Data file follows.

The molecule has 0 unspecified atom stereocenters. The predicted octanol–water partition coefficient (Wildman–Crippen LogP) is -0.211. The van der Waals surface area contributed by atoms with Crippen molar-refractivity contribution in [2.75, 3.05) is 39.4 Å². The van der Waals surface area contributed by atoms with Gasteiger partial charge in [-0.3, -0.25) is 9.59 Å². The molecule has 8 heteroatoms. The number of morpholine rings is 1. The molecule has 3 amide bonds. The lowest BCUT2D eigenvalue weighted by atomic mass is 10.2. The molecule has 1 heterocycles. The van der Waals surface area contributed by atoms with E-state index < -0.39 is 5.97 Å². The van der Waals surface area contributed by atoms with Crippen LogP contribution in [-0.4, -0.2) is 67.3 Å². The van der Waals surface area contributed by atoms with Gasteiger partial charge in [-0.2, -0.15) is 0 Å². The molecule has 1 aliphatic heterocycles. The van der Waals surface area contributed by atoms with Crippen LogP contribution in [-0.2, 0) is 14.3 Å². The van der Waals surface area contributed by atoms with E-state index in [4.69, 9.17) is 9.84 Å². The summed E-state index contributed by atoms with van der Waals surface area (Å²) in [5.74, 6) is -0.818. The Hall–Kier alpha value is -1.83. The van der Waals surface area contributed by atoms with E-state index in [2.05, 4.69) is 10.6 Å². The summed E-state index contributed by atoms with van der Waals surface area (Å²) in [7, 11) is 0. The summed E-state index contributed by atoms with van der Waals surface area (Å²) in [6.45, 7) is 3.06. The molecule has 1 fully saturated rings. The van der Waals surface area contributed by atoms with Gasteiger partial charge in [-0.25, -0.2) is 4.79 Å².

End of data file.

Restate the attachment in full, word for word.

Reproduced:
The molecule has 0 unspecified atom stereocenters. The predicted octanol–water partition coefficient (Wildman–Crippen LogP) is -0.211. The van der Waals surface area contributed by atoms with Crippen molar-refractivity contribution in [2.75, 3.05) is 39.4 Å². The van der Waals surface area contributed by atoms with Gasteiger partial charge in [-0.3, -0.25) is 9.59 Å². The molecule has 8 heteroatoms. The number of morpholine rings is 1. The molecule has 3 amide bonds. The lowest BCUT2D eigenvalue weighted by atomic mass is 10.2. The molecule has 1 heterocycles. The van der Waals surface area contributed by atoms with E-state index < -0.39 is 5.97 Å². The van der Waals surface area contributed by atoms with Crippen LogP contribution in [-0.4, -0.2) is 67.3 Å². The van der Waals surface area contributed by atoms with Gasteiger partial charge in [-0.2, -0.15) is 0 Å². The molecule has 1 aliphatic heterocycles. The van der Waals surface area contributed by atoms with Crippen LogP contribution in [-0.2, 0) is 14.3 Å². The van der Waals surface area contributed by atoms with E-state index in [4.69, 9.17) is 9.84 Å². The summed E-state index contributed by atoms with van der Waals surface area (Å²) in [5.74, 6) is -0.818. The Hall–Kier alpha value is -1.83. The van der Waals surface area contributed by atoms with E-state index in [2.05, 4.69) is 10.6 Å². The summed E-state index contributed by atoms with van der Waals surface area (Å²) in [7, 11) is 0. The summed E-state index contributed by atoms with van der Waals surface area (Å²) in [6.45, 7) is 3.06. The molecule has 1 fully saturated rings. The van der Waals surface area contributed by atoms with Gasteiger partial charge in [-0.25, -0.2) is 4.79 Å².